• Abstract: A case of bilateral spontaneous chylothorax with respiratory syncytial virus (RSV) bronchiolitis has never been reported. We report the case of a 7-month-old boy born at 33 weeks gestation with a history of Down syndrome, atrial septal defect, pulmonary hypertension, and chronic lung disease, hospitalized due to RSV bronchiolitis who developed bilateral spontaneous chylothorax with exacerbation of pulmonary hypertension (PH). The patient died after 9 weeks of mechanical ventilation and treatment for PH. The autopsy showed acute infectious signs, a chronic interstitial lung disease with pulmonary hypertensive changes and subpleural cysts with no evidence of congenital lymphangiectasia. The cause of chylothorax in this child could be multifactorial. However, worsening pulmonary hypertension with RSV infection might have partially contributed to the development of chylothorax through elevated superior venous cava pressure. Thoracentesis should be considered for patients with Down syndrome and PH associated with congenital heart disease who develop persistent pleural effusion during RSV bronchiolitis to rule out chylothorax.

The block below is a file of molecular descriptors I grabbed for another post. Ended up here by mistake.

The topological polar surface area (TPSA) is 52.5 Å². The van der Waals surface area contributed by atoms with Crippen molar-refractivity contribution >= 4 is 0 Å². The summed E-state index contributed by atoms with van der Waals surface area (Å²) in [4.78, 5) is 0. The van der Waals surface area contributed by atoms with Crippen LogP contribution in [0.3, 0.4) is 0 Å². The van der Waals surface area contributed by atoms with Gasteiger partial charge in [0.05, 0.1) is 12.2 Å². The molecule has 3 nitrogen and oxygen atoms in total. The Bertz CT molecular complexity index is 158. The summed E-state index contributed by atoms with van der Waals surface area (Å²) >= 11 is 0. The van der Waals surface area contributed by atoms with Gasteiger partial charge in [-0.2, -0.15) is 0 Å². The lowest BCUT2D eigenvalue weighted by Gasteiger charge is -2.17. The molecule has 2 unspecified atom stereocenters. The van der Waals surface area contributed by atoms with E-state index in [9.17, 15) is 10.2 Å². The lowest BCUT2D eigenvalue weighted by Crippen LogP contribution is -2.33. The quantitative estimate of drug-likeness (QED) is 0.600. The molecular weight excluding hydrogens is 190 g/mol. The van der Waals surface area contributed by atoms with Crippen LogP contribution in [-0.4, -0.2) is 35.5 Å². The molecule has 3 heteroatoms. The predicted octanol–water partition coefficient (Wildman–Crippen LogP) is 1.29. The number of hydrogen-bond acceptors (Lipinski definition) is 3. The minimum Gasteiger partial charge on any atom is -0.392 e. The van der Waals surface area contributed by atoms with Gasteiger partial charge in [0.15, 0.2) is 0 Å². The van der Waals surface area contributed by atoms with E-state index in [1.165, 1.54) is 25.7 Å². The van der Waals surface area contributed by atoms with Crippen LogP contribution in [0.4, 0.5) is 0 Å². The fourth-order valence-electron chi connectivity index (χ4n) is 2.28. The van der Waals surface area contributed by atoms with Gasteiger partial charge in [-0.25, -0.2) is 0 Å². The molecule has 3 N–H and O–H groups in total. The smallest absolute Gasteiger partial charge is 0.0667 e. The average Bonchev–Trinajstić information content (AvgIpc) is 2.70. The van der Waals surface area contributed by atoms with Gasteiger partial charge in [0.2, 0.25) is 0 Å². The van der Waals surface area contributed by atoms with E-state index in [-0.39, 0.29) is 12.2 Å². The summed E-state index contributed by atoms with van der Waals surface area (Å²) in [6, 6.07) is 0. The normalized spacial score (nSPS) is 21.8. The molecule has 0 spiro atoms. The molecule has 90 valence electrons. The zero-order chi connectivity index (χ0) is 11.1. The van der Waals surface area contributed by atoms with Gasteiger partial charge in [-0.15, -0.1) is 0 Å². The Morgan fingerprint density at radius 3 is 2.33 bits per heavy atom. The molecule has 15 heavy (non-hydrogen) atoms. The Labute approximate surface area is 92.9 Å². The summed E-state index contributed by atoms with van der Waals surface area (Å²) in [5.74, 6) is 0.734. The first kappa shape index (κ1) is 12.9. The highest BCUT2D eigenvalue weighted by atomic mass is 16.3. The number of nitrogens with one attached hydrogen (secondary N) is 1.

PubDate: Wed, 06 Feb 2019 07:05:02 +000
  • Unusual Manifestation of Ulcerative Colitis